It is obvious to everyone invested in the Matildas that the team has regressed since the controversial departure of Alen Stajcic in 2019. Citing…
This week’s announcement that the Young Matildas will play at the 2022 under-20s women’s World Cup triggered memories both fond and heartbreaking for the 2002 team that went to Canada for the inaugural under-19 women’s World Championships.
Midfielder Hayley Thompson nee Crawford made history in that tournament by becoming the first Young Matilda ever to score a goal at a women’s youth World Cup.
“Wow, that is a bit of history and seems like a long time ago now,” recalls Thompson. “Very proud – I still remember the goal.
“I remember at the time being happy to be there competing and starting the game, and then to score was a dream come true. But to be honest, the win for the team was the best feeling, more so than the goal.”
The 2002 under-19 women’s World Championships was the first sanctioned youth World Cup for women, so it was an exciting time for women’s football across the world.
The Young Matildas made it through to the quarter-finals, where they went down 4-3 in extra time to old foes Brazil in an epic encounter. The Brazilian team that day featured the likes of Marta Vieira Da Silva and Daniela Alves Lima, who netted a 100th-minute winner to break Australian hearts.
Despite the result, Thompson insists the game proved to her that Australia could compete on the world stage with the best.
“I remember it was such a good game with an amazing atmosphere that could have gone either way,” remembers Thompson. “Marta scored very early in the game, and we all knew from that game she was going to be a star – [we] didn’t realise how big, though, at the time.
“We were so close to beating them, and this was probably the best game of the tournament. We fell just short though, but it certainly made us all confident that we could match it with the absolute best of them.”
Thompson, who went on to be capped ten times by the senior Matildas and played 47 W-League games for Newcastle Jets and Canberra, was pleased the 2022 Young Matildas will have the chance to take on the world’s best in Costa Rica in August. This is the first time the Young Matildas have made the World Cup since 2006.
“I am thrilled the Young Matildas will compete at this year’s tournament. It’s been a while since we featured in this as a country,” she says.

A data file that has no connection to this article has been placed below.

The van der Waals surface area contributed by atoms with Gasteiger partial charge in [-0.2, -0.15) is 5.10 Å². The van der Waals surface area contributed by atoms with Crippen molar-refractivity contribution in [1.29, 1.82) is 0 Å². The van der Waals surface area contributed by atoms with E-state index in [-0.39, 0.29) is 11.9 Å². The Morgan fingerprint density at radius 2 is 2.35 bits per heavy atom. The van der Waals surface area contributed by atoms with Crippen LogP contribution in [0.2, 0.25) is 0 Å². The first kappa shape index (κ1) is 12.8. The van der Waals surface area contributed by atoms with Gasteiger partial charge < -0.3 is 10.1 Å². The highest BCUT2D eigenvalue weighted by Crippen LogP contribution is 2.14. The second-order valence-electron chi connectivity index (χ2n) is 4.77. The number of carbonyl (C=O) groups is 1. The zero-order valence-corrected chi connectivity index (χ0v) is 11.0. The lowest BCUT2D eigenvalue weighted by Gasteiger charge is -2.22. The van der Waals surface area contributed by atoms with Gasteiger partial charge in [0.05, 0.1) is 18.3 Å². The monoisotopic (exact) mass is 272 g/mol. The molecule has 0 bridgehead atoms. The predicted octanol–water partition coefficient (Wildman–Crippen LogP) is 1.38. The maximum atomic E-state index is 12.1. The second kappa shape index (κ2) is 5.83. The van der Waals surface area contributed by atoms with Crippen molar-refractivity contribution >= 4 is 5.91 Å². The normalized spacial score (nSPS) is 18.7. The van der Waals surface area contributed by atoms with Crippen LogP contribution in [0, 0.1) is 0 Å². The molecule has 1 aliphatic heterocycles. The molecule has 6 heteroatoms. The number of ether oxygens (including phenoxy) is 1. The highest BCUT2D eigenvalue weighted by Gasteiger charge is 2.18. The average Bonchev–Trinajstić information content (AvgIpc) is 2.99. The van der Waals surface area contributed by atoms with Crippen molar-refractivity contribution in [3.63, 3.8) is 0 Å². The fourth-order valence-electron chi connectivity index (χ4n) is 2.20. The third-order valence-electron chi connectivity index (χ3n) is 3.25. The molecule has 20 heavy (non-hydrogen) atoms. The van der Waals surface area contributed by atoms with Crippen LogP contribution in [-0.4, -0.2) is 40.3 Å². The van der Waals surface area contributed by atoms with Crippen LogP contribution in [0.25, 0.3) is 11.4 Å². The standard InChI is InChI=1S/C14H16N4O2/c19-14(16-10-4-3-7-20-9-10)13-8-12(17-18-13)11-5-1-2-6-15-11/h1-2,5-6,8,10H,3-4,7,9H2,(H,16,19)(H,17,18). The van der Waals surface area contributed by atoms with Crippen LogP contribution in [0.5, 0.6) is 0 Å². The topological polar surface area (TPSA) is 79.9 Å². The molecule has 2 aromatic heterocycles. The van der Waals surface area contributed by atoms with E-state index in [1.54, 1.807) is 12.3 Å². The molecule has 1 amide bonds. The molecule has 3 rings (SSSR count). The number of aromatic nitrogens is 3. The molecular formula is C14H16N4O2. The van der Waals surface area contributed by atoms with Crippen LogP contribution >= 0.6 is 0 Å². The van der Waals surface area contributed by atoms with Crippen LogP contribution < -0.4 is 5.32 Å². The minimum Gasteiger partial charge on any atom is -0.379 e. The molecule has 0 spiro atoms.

“It’s so critical to our youth development to play in these tournaments, to expose our youth to high pressure and quality international games such as these, so when the chance comes to progress to the senior team they have this experience to lean on and learn from.”
The 2002 event was uncharted waters for Australian football, but Mike Mulvey’s team started the tournament with a bang. They thrashed Chinese Taipei 5-1 in Victoria, with Thompson scoring a double, while Cath Cannuli, Amber Nielson and Lana Harch also netted.
Their next game against eventual champions USA two days later didn’t go so well: a 4-0 drubbing to remind the Young Matildas they were playing with the big girls.
Australia had to secure at least a draw against England in the final group game to secure a spot in the quarter-finals. The 0-0 result saw both the Young Matildas and England go through.
In the quarter-finals in Vancouver, Brazil raced to a 3-1 lead thanks to a double from Marta and a strike from Kelly Christina Pereira da Silva. Two of Brazil’s goals came in the last three minutes of the first half.
Karla Reuter had cancelled out Marta’s fourth-minute opener in the 34th minute.
The second half saw the Young Matildas show tremendous heart, with a strike from Crawford and a Selin Kuralay penalty in the space of eight minutes getting the score back to 3-3.
Lima’s winner would see the Young Matildas come home early but with plenty of respect earned from their South American opponents, who would form the other half of a storied rivalry in senior international battles over the coming years at the Olympics and World Cups.
The 2007 senior World Cup would see Brazil beat the Matildas 3-2 in the quarter-finals, the 2015 World Cup saw Australia gain revenge with a 1-0 win in the group stages, the 2016 Olympics in Rio saw the home side win an epic quarter-final penalty shootout 7-6 after it was 0-0 after extra time, and of course the famous ‘miracle of Montpellier’ at the 2019 World Cup where Australia came from 2-0 down to win 3-2 in the group stage.
For the record, the USA went on to win the 2002 under-19 women’s World Championships, beating Canada 1-0 in extra time in the final, with Lindsay Tarpley scoring a 109th-minute winner.
The 2022 under-20 women’s World Cup will be held from 10-28 August in Costa Rica, with 16 nations taking part. Leah Blayney will coach Australia and in the process will become the first woman to coach an Australian national team at a World Cup.
Judging by past events, the 2022 team will be keen to write their own exciting chapter in Young Matildas history.